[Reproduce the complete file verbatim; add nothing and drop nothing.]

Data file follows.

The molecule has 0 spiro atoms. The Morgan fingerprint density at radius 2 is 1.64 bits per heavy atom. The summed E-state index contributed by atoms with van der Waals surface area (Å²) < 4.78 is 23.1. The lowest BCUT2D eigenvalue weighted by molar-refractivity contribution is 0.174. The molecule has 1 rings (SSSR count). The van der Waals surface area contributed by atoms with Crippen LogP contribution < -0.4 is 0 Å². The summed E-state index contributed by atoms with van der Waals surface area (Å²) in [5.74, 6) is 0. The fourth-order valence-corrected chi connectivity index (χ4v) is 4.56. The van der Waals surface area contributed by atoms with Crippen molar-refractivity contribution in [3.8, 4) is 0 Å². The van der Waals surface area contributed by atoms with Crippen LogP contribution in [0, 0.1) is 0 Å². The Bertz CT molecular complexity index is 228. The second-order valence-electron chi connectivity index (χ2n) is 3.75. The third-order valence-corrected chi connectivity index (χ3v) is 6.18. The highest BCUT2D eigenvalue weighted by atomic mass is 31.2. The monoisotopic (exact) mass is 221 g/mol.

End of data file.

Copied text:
The molecule has 0 spiro atoms. The Morgan fingerprint density at radius 2 is 1.64 bits per heavy atom. The summed E-state index contributed by atoms with van der Waals surface area (Å²) < 4.78 is 23.1. The lowest BCUT2D eigenvalue weighted by molar-refractivity contribution is 0.174. The molecule has 1 rings (SSSR count). The van der Waals surface area contributed by atoms with Crippen LogP contribution < -0.4 is 0 Å². The summed E-state index contributed by atoms with van der Waals surface area (Å²) in [5.74, 6) is 0. The fourth-order valence-corrected chi connectivity index (χ4v) is 4.56. The van der Waals surface area contributed by atoms with Crippen molar-refractivity contribution in [3.8, 4) is 0 Å². The van der Waals surface area contributed by atoms with Crippen LogP contribution in [0, 0.1) is 0 Å². The Bertz CT molecular complexity index is 228. The second-order valence-electron chi connectivity index (χ2n) is 3.75. The third-order valence-corrected chi connectivity index (χ3v) is 6.18. The highest BCUT2D eigenvalue weighted by atomic mass is 31.2. The monoisotopic (exact) mass is 221 g/mol.